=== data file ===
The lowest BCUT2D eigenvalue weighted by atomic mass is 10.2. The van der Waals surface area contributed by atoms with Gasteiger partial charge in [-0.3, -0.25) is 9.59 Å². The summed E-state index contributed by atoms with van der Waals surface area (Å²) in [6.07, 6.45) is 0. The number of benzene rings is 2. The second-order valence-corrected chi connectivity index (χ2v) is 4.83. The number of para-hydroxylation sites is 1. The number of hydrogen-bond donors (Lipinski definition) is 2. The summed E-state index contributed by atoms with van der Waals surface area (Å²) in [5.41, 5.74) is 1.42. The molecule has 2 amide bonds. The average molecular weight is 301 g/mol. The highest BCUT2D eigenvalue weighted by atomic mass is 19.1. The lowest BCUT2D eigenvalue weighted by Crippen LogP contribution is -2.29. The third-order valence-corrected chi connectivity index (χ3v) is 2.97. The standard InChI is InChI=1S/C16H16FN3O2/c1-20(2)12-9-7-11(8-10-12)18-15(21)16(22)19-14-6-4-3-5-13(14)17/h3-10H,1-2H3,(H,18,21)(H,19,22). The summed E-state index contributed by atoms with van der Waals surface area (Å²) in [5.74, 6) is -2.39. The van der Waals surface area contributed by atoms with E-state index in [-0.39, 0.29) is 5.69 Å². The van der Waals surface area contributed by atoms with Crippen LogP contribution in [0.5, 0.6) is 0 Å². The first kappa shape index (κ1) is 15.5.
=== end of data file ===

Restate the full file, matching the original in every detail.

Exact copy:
The lowest BCUT2D eigenvalue weighted by atomic mass is 10.2. The van der Waals surface area contributed by atoms with Gasteiger partial charge in [-0.3, -0.25) is 9.59 Å². The summed E-state index contributed by atoms with van der Waals surface area (Å²) in [6.07, 6.45) is 0. The number of benzene rings is 2. The second-order valence-corrected chi connectivity index (χ2v) is 4.83. The number of para-hydroxylation sites is 1. The number of hydrogen-bond donors (Lipinski definition) is 2. The summed E-state index contributed by atoms with van der Waals surface area (Å²) in [5.41, 5.74) is 1.42. The molecule has 2 amide bonds. The average molecular weight is 301 g/mol. The highest BCUT2D eigenvalue weighted by atomic mass is 19.1. The lowest BCUT2D eigenvalue weighted by Crippen LogP contribution is -2.29. The third-order valence-corrected chi connectivity index (χ3v) is 2.97. The standard InChI is InChI=1S/C16H16FN3O2/c1-20(2)12-9-7-11(8-10-12)18-15(21)16(22)19-14-6-4-3-5-13(14)17/h3-10H,1-2H3,(H,18,21)(H,19,22). The summed E-state index contributed by atoms with van der Waals surface area (Å²) in [5.74, 6) is -2.39. The van der Waals surface area contributed by atoms with E-state index in [-0.39, 0.29) is 5.69 Å². The van der Waals surface area contributed by atoms with Crippen LogP contribution in [0.5, 0.6) is 0 Å². The first kappa shape index (κ1) is 15.5.